Originally from Stockholm, Sweden artist Sebastian Wahl currently resides in the Bronx where he creates psychedelically inspired resin collages. You can catch some of his work at the Gallery Hijinks exhibit Kaleidoscope Eyes.
Paul Graves’ work is lewd and provocative, but is really clean and “editorial” at the same time. When browsing his portfolio you’ll notice the often usage of a couple things: balloons, nudity as a costume, and mannequins. It seems he likes exploring human vice, which always makes for a good concept…and zentai (Youtube is currently down, but the video should be good so check back later to see it, haha)!
British artist Jenny Aryton creates “miniature wonderlands captured in molten glass.” Almost like snow globe depictions of every day life, Jenny Aryton’s work physically encapsulates intimate depictions of her private world. Gaining inspiration from her young daughter, she aims to gather excitement from the mundane. Her work tends to have a “domestic twist” as she allows her surrounding of her home and family guide the way as her source imagery. Her process begins by creating small metal wire figurines. She fashions tiny sweaters, chairs, trees, shovels, and other objects found in an everyday family home. She then organizes a simplistic scene, almost like a child playing with a dollhouse. After everything has been arranged, Aryton then encases it between two layers of molten hot glass which is poured at 1100ºC (2012ºF). She uses what is called sandcasting. She molds the overall shape of the piece in sand — just as a plaster sculptor would do with clay or wax. One the first layer is poured, she has one brief moment, while the glass is still fluid, to manipulate the aspects of the piece. The second layer is then poured and the whole piece is placed to set in a kiln for two days where it will take its final form. The glass, as a fragile and volatile material, will solidify differently each time, creating a one of a kind piece. The delicate and cloudy imperfection of each piece almost seems to mimic the memory of a child. The have a solemn charm that is nostalgic yet innocent. Each piece is quiet, quaint and unique. (via iGNANT)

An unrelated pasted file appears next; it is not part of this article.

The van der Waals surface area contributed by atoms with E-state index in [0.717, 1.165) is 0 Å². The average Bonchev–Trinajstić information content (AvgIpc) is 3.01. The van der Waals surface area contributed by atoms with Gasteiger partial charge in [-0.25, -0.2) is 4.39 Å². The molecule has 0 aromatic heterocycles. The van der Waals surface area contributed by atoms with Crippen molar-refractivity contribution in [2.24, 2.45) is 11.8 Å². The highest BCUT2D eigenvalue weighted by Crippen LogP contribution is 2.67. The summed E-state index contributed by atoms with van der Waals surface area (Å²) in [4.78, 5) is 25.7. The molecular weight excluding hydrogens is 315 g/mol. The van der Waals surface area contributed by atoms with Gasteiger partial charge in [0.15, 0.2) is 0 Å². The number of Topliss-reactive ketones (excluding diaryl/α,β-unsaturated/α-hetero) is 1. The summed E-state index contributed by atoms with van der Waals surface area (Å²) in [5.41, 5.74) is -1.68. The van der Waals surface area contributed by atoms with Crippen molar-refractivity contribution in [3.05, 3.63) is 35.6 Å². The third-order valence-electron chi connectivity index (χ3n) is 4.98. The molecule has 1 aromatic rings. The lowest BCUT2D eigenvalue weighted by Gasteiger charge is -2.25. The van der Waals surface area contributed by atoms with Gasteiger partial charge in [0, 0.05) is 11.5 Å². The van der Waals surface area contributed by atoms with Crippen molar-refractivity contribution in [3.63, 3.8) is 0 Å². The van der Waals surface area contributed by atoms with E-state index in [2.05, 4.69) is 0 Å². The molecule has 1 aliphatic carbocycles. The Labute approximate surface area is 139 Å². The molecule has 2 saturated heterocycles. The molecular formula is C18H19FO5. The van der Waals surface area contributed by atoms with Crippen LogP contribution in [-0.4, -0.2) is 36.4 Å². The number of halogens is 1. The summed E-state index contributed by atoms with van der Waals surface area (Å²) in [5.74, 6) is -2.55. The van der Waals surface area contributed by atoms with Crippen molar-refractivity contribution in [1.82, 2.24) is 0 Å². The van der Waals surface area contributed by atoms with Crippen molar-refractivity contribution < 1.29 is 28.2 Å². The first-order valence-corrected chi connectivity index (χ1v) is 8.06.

Jennifer Sanchez makes some nice paintings. The style might be a bit too reminiscent of Beatriz Milhazes work but still worth taking a look at.
Interesting take on the female form from Floti. Grainy neon colors flow through the figures as though you were looking at them through an infrared camera (except with more interesting color variation). With a glitchy, electronic vibe, these digital works nicely illustrate some of the darker, more ambiguous aspects of the Digital Age. I don’t want to say too much about this project, which seems to be in its infancy, but the source images are altered so heavily that it’s hard to contextualize all of the pictures, which allows for a nice exercise in attaching one’s own narratives and ideas to the works. Hope to see more of these mysterious ladies in the future. (via)
Olga Ziemska’s artistic statement appears as a poem on her website. And one of her lines, “The body is nothing without that which surrounds it” is especially important when it comes to art. The Ohio based sculptor has been refocusing her energy into fully serving it too – seeing as how most of her work in the last couple years has involved outdoor installations, which can incorporate a lot more people encompassing them than the few invited into collector’s homes. However, what I like most about her recent work, other than its ability to be shared, is that it’s made up of mainly organic materials sourced from nature. (via)
Daniel Davidson makes some sweet drawings. These mirror image eye feasts walk a fine line, and feel like the characters could either be bugging out or eerily still.
New York multi-media painter/sculptor Nichole van Beek’s gouache paintings are like Magic Eye images for grown-ups!